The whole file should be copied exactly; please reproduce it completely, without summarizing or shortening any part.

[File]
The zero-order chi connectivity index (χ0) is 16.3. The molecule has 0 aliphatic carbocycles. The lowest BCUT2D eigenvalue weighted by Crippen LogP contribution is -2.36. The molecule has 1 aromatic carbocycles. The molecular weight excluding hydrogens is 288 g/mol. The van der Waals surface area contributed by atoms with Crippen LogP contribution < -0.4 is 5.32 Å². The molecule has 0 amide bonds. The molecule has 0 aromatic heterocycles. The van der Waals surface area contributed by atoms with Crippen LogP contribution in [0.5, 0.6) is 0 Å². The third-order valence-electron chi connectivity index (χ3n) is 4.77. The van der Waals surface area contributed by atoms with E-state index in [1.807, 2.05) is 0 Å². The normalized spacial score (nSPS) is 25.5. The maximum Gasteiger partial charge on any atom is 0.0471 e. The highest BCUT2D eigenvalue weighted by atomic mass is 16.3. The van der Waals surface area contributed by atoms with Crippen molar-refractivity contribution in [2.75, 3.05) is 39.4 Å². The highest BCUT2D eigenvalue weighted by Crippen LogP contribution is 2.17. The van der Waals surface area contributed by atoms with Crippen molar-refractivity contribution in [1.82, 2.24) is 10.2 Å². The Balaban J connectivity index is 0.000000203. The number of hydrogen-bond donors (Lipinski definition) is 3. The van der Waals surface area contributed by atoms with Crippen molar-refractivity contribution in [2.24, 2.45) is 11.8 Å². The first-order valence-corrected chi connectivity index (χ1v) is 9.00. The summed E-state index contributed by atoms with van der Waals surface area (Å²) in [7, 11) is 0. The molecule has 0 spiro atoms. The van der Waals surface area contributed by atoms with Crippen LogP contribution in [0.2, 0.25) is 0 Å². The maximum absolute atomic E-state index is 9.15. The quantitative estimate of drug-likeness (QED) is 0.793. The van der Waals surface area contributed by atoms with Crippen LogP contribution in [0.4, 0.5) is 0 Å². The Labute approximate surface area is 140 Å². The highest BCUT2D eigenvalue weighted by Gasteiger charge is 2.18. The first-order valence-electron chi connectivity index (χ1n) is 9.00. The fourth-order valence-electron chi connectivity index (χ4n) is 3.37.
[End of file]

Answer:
The zero-order chi connectivity index (χ0) is 16.3. The molecule has 0 aliphatic carbocycles. The lowest BCUT2D eigenvalue weighted by Crippen LogP contribution is -2.36. The molecule has 1 aromatic carbocycles. The molecular weight excluding hydrogens is 288 g/mol. The van der Waals surface area contributed by atoms with Crippen LogP contribution < -0.4 is 5.32 Å². The molecule has 0 amide bonds. The molecule has 0 aromatic heterocycles. The van der Waals surface area contributed by atoms with Crippen LogP contribution in [0.5, 0.6) is 0 Å². The third-order valence-electron chi connectivity index (χ3n) is 4.77. The van der Waals surface area contributed by atoms with E-state index in [1.807, 2.05) is 0 Å². The normalized spacial score (nSPS) is 25.5. The maximum Gasteiger partial charge on any atom is 0.0471 e. The highest BCUT2D eigenvalue weighted by atomic mass is 16.3. The van der Waals surface area contributed by atoms with Crippen molar-refractivity contribution in [2.75, 3.05) is 39.4 Å². The highest BCUT2D eigenvalue weighted by Crippen LogP contribution is 2.17. The van der Waals surface area contributed by atoms with Crippen molar-refractivity contribution in [1.82, 2.24) is 10.2 Å². The Balaban J connectivity index is 0.000000203. The number of hydrogen-bond donors (Lipinski definition) is 3. The van der Waals surface area contributed by atoms with Crippen molar-refractivity contribution in [2.24, 2.45) is 11.8 Å². The first-order valence-corrected chi connectivity index (χ1v) is 9.00. The summed E-state index contributed by atoms with van der Waals surface area (Å²) in [7, 11) is 0. The molecule has 0 spiro atoms. The van der Waals surface area contributed by atoms with Crippen LogP contribution in [0.2, 0.25) is 0 Å². The maximum absolute atomic E-state index is 9.15. The quantitative estimate of drug-likeness (QED) is 0.793. The van der Waals surface area contributed by atoms with Crippen LogP contribution in [0.4, 0.5) is 0 Å². The Labute approximate surface area is 140 Å². The highest BCUT2D eigenvalue weighted by Gasteiger charge is 2.18. The first-order valence-electron chi connectivity index (χ1n) is 9.00. The fourth-order valence-electron chi connectivity index (χ4n) is 3.37.